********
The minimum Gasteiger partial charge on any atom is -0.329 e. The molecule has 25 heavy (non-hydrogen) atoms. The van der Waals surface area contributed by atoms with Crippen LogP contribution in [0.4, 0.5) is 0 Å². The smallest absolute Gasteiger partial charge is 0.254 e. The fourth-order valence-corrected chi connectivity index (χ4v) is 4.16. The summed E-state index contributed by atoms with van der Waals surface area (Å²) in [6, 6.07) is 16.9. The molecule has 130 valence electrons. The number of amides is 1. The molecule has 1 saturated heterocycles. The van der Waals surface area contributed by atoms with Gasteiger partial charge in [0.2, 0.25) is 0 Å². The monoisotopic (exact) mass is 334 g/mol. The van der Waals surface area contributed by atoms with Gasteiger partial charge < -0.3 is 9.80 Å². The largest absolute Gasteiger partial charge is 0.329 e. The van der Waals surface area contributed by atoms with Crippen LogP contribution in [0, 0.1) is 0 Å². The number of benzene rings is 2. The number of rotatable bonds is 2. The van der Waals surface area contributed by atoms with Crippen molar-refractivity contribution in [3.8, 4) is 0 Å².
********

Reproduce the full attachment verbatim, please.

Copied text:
The minimum Gasteiger partial charge on any atom is -0.329 e. The molecule has 25 heavy (non-hydrogen) atoms. The van der Waals surface area contributed by atoms with Crippen LogP contribution in [0.4, 0.5) is 0 Å². The smallest absolute Gasteiger partial charge is 0.254 e. The fourth-order valence-corrected chi connectivity index (χ4v) is 4.16. The summed E-state index contributed by atoms with van der Waals surface area (Å²) in [6, 6.07) is 16.9. The molecule has 130 valence electrons. The number of amides is 1. The molecule has 1 saturated heterocycles. The van der Waals surface area contributed by atoms with Gasteiger partial charge in [0.2, 0.25) is 0 Å². The monoisotopic (exact) mass is 334 g/mol. The van der Waals surface area contributed by atoms with Gasteiger partial charge < -0.3 is 9.80 Å². The largest absolute Gasteiger partial charge is 0.329 e. The van der Waals surface area contributed by atoms with Crippen LogP contribution in [0, 0.1) is 0 Å². The number of benzene rings is 2. The number of rotatable bonds is 2. The van der Waals surface area contributed by atoms with Crippen molar-refractivity contribution in [3.8, 4) is 0 Å².